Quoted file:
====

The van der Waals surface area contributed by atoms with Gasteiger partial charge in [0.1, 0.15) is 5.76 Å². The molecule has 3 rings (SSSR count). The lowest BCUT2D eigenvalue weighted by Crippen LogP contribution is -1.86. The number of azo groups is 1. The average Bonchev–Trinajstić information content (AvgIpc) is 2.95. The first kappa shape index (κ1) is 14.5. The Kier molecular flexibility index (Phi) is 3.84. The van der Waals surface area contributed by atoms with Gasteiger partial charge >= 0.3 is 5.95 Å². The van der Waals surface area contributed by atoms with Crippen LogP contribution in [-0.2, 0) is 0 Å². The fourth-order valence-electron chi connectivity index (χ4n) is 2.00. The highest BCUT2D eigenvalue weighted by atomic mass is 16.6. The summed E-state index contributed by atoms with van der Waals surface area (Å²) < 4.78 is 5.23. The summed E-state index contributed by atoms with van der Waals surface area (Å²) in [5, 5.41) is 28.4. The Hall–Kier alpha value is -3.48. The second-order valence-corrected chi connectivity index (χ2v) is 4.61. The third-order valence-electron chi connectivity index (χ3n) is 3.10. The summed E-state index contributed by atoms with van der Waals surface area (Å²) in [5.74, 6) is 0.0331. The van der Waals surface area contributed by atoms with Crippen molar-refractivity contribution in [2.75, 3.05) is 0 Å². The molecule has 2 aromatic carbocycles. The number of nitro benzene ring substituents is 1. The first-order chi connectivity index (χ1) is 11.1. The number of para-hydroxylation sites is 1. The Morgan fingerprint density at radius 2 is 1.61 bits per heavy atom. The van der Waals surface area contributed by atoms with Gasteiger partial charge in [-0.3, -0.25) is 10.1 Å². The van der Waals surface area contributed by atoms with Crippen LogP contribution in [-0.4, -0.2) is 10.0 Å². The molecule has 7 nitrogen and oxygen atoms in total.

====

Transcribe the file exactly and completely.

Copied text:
The van der Waals surface area contributed by atoms with Gasteiger partial charge in [0.1, 0.15) is 5.76 Å². The molecule has 3 rings (SSSR count). The lowest BCUT2D eigenvalue weighted by Crippen LogP contribution is -1.86. The number of azo groups is 1. The average Bonchev–Trinajstić information content (AvgIpc) is 2.95. The first kappa shape index (κ1) is 14.5. The Kier molecular flexibility index (Phi) is 3.84. The van der Waals surface area contributed by atoms with Gasteiger partial charge >= 0.3 is 5.95 Å². The van der Waals surface area contributed by atoms with Crippen LogP contribution in [-0.2, 0) is 0 Å². The fourth-order valence-electron chi connectivity index (χ4n) is 2.00. The highest BCUT2D eigenvalue weighted by atomic mass is 16.6. The summed E-state index contributed by atoms with van der Waals surface area (Å²) < 4.78 is 5.23. The summed E-state index contributed by atoms with van der Waals surface area (Å²) in [5, 5.41) is 28.4. The Hall–Kier alpha value is -3.48. The second-order valence-corrected chi connectivity index (χ2v) is 4.61. The third-order valence-electron chi connectivity index (χ3n) is 3.10. The summed E-state index contributed by atoms with van der Waals surface area (Å²) in [5.74, 6) is 0.0331. The van der Waals surface area contributed by atoms with Crippen molar-refractivity contribution in [2.75, 3.05) is 0 Å². The molecule has 2 aromatic carbocycles. The number of nitro benzene ring substituents is 1. The first-order chi connectivity index (χ1) is 11.1. The number of para-hydroxylation sites is 1. The Morgan fingerprint density at radius 2 is 1.61 bits per heavy atom. The van der Waals surface area contributed by atoms with Gasteiger partial charge in [-0.3, -0.25) is 10.1 Å². The van der Waals surface area contributed by atoms with Crippen LogP contribution in [-0.4, -0.2) is 10.0 Å². The molecule has 7 nitrogen and oxygen atoms in total.